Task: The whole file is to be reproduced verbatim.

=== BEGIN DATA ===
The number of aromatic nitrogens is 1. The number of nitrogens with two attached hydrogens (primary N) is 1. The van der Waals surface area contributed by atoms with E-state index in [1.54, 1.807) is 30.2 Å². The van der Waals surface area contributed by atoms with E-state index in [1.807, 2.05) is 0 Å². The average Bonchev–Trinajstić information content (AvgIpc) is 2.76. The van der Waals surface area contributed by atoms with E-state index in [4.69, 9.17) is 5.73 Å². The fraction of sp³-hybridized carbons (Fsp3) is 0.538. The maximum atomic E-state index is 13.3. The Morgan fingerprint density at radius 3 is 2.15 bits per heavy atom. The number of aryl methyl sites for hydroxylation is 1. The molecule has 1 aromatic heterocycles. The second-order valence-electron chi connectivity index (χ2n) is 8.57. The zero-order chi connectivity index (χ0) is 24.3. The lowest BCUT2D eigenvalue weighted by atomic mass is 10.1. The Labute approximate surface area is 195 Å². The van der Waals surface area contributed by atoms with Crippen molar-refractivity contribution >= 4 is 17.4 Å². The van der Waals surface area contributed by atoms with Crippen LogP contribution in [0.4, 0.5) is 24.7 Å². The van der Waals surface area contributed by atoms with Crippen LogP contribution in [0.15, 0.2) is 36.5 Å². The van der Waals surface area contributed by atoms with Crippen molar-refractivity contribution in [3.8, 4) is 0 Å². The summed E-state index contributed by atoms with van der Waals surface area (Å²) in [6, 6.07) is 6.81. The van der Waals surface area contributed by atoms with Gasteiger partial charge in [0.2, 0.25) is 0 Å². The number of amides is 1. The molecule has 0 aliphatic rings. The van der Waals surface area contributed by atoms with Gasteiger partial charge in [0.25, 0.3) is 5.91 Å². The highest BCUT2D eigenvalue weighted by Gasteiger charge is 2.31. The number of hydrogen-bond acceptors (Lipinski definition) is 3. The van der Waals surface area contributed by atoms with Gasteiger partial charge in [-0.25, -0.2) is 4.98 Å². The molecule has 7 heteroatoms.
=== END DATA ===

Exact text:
The number of aromatic nitrogens is 1. The number of nitrogens with two attached hydrogens (primary N) is 1. The van der Waals surface area contributed by atoms with E-state index in [1.54, 1.807) is 30.2 Å². The van der Waals surface area contributed by atoms with E-state index in [1.807, 2.05) is 0 Å². The average Bonchev–Trinajstić information content (AvgIpc) is 2.76. The van der Waals surface area contributed by atoms with E-state index in [4.69, 9.17) is 5.73 Å². The fraction of sp³-hybridized carbons (Fsp3) is 0.538. The maximum atomic E-state index is 13.3. The Morgan fingerprint density at radius 3 is 2.15 bits per heavy atom. The number of aryl methyl sites for hydroxylation is 1. The molecule has 1 aromatic heterocycles. The second-order valence-electron chi connectivity index (χ2n) is 8.57. The zero-order chi connectivity index (χ0) is 24.3. The lowest BCUT2D eigenvalue weighted by atomic mass is 10.1. The Labute approximate surface area is 195 Å². The van der Waals surface area contributed by atoms with Crippen molar-refractivity contribution >= 4 is 17.4 Å². The van der Waals surface area contributed by atoms with Crippen LogP contribution in [0.4, 0.5) is 24.7 Å². The van der Waals surface area contributed by atoms with Crippen LogP contribution in [0.15, 0.2) is 36.5 Å². The van der Waals surface area contributed by atoms with Crippen molar-refractivity contribution in [3.8, 4) is 0 Å². The summed E-state index contributed by atoms with van der Waals surface area (Å²) in [6, 6.07) is 6.81. The van der Waals surface area contributed by atoms with Gasteiger partial charge in [0.2, 0.25) is 0 Å². The number of amides is 1. The molecule has 0 aliphatic rings. The van der Waals surface area contributed by atoms with Gasteiger partial charge in [0.25, 0.3) is 5.91 Å². The highest BCUT2D eigenvalue weighted by Gasteiger charge is 2.31. The number of hydrogen-bond acceptors (Lipinski definition) is 3. The van der Waals surface area contributed by atoms with Gasteiger partial charge in [-0.25, -0.2) is 4.98 Å². The molecule has 7 heteroatoms.